Therefore, it could be argued that in Australia, one of the indicators on “mastersness” is the exposure of all students to research through research methods and at least, a small scale research project.

What challenges were encountered/overcome?

In the study, the major issue reported by supervisors regarding the preparedness of coursework masters entry candidates for a PhD was their limited knowledge of research processes, in particular, research methods. Supervisors commented that they needed to spend more time with such candidates compared with those who entered with Honours or a research masters on ‘getting them up to speed’ regarding research. On the other hand, a strong positive reported by supervisors was that the coursework candidates tended to be more mature, self-motivated and professionally experienced than other entrants.

A second finding from the project related to the role of the coursework convenor or the research project supervisor in identifying student interest and ability in research and actively mentoring and encouraging them to undertake a PhD. The role of this sort of encouragement was significant, with many of the interviewees commenting along the lines that it would be very unlikely that they would have undertaken a PhD without such active encouragement. This finding suggests that many coursework masters students do not see themselves as researchers until they have someone explicitly identify and encourage this in them.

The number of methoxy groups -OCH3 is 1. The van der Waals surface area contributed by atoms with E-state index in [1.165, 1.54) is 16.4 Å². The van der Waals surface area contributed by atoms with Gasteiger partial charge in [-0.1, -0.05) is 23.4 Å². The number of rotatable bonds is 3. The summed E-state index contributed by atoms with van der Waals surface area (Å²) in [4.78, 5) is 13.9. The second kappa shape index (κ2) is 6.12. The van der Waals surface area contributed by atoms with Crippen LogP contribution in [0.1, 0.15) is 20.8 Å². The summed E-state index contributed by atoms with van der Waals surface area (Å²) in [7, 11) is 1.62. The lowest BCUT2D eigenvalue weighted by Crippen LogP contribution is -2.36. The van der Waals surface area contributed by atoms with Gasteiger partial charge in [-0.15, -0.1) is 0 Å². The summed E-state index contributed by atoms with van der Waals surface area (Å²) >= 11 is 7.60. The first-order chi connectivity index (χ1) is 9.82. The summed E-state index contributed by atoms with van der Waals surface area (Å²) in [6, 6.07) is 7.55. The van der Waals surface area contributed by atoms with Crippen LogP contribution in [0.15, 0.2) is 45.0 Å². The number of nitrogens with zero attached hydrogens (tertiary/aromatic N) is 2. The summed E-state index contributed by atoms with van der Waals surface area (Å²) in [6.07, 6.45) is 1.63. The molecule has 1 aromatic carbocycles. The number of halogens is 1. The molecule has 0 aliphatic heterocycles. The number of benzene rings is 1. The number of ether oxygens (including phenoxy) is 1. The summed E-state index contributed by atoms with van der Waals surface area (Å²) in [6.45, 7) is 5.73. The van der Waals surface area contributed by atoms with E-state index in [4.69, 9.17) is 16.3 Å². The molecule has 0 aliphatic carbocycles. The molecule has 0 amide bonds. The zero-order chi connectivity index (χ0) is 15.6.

Where to next - in terms of mastersness?

One of the main recommendations from the research was the inclusion of at least one, preferably two courses related to research processes in each coursework masters program. The first, early in the overall program, to ensure that all students experienced research methods early in their postgraduate experience, allowing them to decide if they wanted to undertake a substantial research project, with a second research methods course, later in their program.

A second recommendation relates to support and development for academic staff involved in working with coursework masters students regarding the potential for identifying, nurturing and encouraging students who are interested in and have the potential for undertaking a research degree.

References

  • KILEY, M., BOUD, D., CANTWELL, R. & MANATHUNGA, C. 2009. The role of Honours in contemporary Australian higher education Canberra: The Australian National University. http://www.anu.edu.au
  • KILEY, M., BOUD, D., CANTWELL, R. & MANATHUNGA, C. 2011. Honouring the incomparable: Honours in Australian universities. Higher Education, 62, 619-633.
  • KILEY, M. 2013. I’ve done a coursework masters, now I’d like to do a doctorate: Can I? Canberra: The Australian National University. http://courseworkmasters.anu.edu.au

Contact

Dr Margaret Kiley, Margaret.kiley@anu.edu.au, Visiting Fellow, Interdisciplinary Humanities Group, ANU College of Arts and Social Sciences, The Australian National University